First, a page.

Gamasutra: The Art & Business of Making Gamesspacer
Reasons why the state of HTML5 gaming can be optimistic in 2014.
Printer-Friendly VersionPrinter-Friendly Version
arrowPress Releases
April 24, 2014
PR Newswire
View All
View All     Submit Event





If you enjoy reading this site, you might also want to check out these UBM TechWeb sites:


 
Reasons why the state of HTML5 gaming can be optimistic in 2014.
by Przemyslaw Szczepaniak on 02/04/14 09:59:00 am   Expert Blogs   Featured Blogs

The following blog post, unless otherwise noted, was written by a member of Gamasutra’s community.
The thoughts and opinions expressed are those of the writer and not Gamasutra or its parent company.

 

For the past few years, the HTML5 gaming market has been growing, but it still has been neglected as an alternative platform for game development. From the first steps of the pioneers of web game development, it grew to its stabilizing form. Since then, HTML5 gaming took a huge leap and showed that web games may really work. We have experienced both - the need for HTML5 games and the time of regression. Has much changed since the past few years?

For sure we can say that 2013 was more successful than 2012. From the time of stagnation, we moved to a more optimistic point of view thanks to the engagement of the developers community and important events. Can we expect 2014 to be more optimistic? Let's try to find out.

One of the first reasons why the HTML5 gaming market may be doing fine in 2014 is...

... because of what we learned during the onGameStart conference which took place in September 2013.  This event was the best summary and proof of the current state and future of HTML5 gaming. The presence of developers and especially the biggest HTML5 publishers showed that the market is growing and doing well. The presence of the publishers and sponsors also proved the they support this niche and want to promote it and grow it.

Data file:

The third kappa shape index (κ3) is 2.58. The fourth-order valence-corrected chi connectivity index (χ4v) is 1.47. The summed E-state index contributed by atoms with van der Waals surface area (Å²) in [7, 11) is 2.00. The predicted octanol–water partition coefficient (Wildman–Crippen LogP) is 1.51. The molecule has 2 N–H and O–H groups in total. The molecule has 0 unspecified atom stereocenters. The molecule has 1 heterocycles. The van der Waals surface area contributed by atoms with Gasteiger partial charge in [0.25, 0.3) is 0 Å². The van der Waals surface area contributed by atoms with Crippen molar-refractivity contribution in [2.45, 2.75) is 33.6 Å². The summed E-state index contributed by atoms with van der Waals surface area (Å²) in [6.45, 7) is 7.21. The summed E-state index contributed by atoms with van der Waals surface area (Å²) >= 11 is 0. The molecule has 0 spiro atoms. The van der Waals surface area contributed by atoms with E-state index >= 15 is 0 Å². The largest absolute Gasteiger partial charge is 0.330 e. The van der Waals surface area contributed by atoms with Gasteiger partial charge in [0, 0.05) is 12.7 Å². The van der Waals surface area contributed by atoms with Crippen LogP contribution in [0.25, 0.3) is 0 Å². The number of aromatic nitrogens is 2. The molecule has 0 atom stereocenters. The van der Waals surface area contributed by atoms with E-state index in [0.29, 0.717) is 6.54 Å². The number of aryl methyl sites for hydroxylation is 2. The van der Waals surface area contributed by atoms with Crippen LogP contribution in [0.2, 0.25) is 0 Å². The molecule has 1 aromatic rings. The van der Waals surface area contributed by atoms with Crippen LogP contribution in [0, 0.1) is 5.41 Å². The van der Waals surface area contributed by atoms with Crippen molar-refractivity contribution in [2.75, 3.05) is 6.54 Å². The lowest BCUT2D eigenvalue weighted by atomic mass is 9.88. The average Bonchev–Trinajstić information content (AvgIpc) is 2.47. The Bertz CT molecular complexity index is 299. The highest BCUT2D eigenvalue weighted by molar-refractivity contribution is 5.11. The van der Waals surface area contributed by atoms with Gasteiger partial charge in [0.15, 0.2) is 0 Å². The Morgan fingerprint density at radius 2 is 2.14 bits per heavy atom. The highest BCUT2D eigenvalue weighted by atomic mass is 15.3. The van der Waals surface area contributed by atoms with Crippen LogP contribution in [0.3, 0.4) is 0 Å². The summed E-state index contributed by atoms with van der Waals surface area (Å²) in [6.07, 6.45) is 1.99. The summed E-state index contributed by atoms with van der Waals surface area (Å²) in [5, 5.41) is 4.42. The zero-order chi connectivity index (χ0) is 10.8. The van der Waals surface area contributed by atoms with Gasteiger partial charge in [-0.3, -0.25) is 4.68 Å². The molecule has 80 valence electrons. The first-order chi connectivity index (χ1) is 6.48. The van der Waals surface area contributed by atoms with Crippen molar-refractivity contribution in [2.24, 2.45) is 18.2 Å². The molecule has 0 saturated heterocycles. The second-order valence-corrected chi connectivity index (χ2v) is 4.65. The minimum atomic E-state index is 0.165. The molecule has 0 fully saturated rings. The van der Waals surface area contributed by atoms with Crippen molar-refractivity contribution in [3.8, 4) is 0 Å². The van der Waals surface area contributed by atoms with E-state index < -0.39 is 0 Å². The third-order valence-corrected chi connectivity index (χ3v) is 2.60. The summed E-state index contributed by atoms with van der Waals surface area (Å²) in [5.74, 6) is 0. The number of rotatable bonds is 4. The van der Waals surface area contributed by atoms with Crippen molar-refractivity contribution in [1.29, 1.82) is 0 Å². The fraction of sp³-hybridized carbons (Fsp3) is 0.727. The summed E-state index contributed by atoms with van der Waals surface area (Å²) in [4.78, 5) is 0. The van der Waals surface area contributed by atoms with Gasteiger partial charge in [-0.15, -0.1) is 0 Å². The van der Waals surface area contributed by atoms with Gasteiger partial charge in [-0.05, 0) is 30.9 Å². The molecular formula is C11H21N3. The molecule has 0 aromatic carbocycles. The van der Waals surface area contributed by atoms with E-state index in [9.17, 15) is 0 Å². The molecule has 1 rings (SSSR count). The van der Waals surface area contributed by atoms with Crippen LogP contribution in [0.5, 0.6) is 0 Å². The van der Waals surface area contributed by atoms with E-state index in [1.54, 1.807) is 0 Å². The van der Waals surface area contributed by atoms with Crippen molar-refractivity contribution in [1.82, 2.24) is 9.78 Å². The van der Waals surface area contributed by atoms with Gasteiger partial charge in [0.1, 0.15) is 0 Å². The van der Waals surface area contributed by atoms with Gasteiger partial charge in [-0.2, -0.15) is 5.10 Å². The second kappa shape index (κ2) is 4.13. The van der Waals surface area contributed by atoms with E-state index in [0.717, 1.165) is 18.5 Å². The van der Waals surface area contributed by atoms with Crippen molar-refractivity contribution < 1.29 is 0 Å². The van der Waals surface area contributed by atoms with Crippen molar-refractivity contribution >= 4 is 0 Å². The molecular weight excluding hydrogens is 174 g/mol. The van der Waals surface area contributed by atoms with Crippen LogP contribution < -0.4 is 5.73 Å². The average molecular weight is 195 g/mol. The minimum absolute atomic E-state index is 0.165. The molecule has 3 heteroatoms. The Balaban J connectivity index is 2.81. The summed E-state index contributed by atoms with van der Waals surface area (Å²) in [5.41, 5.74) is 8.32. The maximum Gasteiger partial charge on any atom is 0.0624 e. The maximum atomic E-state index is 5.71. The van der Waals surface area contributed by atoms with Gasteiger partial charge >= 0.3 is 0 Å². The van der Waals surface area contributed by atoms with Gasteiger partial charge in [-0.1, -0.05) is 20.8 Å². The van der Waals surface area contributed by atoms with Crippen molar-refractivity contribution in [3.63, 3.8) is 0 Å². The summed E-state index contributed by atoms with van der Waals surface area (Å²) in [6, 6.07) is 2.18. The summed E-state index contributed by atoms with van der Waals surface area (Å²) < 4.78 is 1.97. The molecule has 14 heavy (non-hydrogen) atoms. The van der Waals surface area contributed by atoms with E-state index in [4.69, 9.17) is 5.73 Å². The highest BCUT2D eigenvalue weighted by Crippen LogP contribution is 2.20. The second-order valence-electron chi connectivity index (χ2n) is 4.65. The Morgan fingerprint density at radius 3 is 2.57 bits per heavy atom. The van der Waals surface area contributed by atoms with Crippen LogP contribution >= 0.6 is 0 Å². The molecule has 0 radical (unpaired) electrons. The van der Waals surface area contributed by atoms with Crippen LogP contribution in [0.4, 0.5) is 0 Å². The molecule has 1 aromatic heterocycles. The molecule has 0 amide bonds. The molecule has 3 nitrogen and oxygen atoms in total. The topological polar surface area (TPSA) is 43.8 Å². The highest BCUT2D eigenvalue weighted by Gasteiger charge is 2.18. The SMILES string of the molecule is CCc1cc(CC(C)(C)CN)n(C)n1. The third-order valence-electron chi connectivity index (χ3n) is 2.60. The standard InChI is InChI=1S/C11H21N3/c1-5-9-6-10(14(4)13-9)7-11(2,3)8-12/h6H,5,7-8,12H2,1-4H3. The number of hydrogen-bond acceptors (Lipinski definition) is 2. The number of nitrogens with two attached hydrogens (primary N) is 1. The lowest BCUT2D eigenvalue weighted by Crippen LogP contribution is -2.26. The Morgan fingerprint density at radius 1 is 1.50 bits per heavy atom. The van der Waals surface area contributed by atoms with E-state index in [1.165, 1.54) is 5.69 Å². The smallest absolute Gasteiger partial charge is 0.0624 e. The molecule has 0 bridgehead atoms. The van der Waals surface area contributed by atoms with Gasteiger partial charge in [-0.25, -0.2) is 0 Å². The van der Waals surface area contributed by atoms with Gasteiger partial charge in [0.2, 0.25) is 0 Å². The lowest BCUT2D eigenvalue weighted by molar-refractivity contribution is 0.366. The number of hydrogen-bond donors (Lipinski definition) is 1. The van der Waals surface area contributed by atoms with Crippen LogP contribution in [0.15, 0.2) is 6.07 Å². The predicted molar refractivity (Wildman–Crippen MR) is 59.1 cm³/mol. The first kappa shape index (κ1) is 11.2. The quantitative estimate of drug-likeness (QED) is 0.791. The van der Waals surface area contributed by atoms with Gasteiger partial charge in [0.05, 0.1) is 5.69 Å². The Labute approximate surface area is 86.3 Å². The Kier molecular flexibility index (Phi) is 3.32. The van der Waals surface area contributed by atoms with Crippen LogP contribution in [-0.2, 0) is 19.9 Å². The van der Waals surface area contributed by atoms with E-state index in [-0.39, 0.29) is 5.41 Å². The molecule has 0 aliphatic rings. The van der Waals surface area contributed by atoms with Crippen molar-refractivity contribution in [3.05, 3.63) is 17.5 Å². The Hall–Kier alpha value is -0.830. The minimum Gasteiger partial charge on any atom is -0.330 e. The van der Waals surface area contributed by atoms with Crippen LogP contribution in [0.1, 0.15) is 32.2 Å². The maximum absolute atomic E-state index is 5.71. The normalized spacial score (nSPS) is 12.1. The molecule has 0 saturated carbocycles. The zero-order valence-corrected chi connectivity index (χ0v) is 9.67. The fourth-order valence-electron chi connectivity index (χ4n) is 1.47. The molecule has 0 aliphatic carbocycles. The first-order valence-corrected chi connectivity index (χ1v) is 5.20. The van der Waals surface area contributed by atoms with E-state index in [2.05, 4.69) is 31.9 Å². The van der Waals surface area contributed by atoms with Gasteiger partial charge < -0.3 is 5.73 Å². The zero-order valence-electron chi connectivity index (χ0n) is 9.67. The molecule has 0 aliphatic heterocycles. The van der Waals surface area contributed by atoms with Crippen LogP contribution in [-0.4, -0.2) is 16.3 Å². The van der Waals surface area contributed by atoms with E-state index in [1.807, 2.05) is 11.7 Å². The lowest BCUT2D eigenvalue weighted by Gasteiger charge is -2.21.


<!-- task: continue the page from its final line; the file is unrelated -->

ogs13

 

 

 

 

 

 

 

 

 

At onGameStart, we saw the status of business development, and we learned that huge publishing companies received investments in their HTML5 business growth. We were also introduced to a variety of monetization solutions that gave us new opportunities compared to the currently used business models. We also saw new technological solutions for development which will make it much easier to create the games.

Conferences like this are a great way to not only see the status of the HTML5 gaming market, but it is also a place where we can work together to build and develop the market to achieve common success.

Are there other optimistic points of view?

Yes, and I would like to quote some of the articles and promising news found during my research.

readwrite article describes how better the new year can become for HTML5. Despite the fact that part of the market still seems to deny the HTML5 technology potential, it seems that web standards have made significant progress in 2013.

"Web APIs created by Mozilla gave HTML5 some much needed oomph that help it run apps on smartphones and tablets. Combined with CSS and JavaScript, HTML5 is what the Web will be built on in the future. And it will just be the Web, mobile or otherwise." So, this is one of the reasons why it may also affect strongly on HTML5 gaming market development. This way we can see a bigger push for deploying future apps as a cross-platform applications which are accessible from any mobile or desktop device.

Another promising element is the awaited Tizen Store launch. Tizen itself is, ”An open source, standards-based software platform supported by leading mobile operators, device manufacturers, and silicon suppliers for multiple device categories such as smartphones, tablets, netbooks, in-vehicle infotainment devices, and smart TVs.”

This platform may revolutionize the web applications and games market. Part of it's business development is a Tizen Store where HTML5 developers may upload their mobile web games and applications. It is not online yet, but we have already seen the buzz around the launch of the store, and we have noticed that there has been an active search to find HTML5 games and apps to feature at the Tizen Store. Along with Tizen, Amazon has also started support for HTML5 gaming, which can be seen in their own platform development. It is apparent that the need for HTML5 games is growing at a wider number of huge publishers.

In an article posted at Develop Online, we can see predictions by game developers for 2014. We can see a very optimistic view point towards the quality and development of the mobile gaming sector. Here, I would like to quote Ella Romanos, CEO of Remode Studios. Her words only confirm that developers look forward to seeing more high quality HTML5 games with bigger budgets put into development. “We'll definitely be seeing more development in HTML5 and webGL, resulting in more games using these technologies being produced at the highest quality and with bigger budgets.”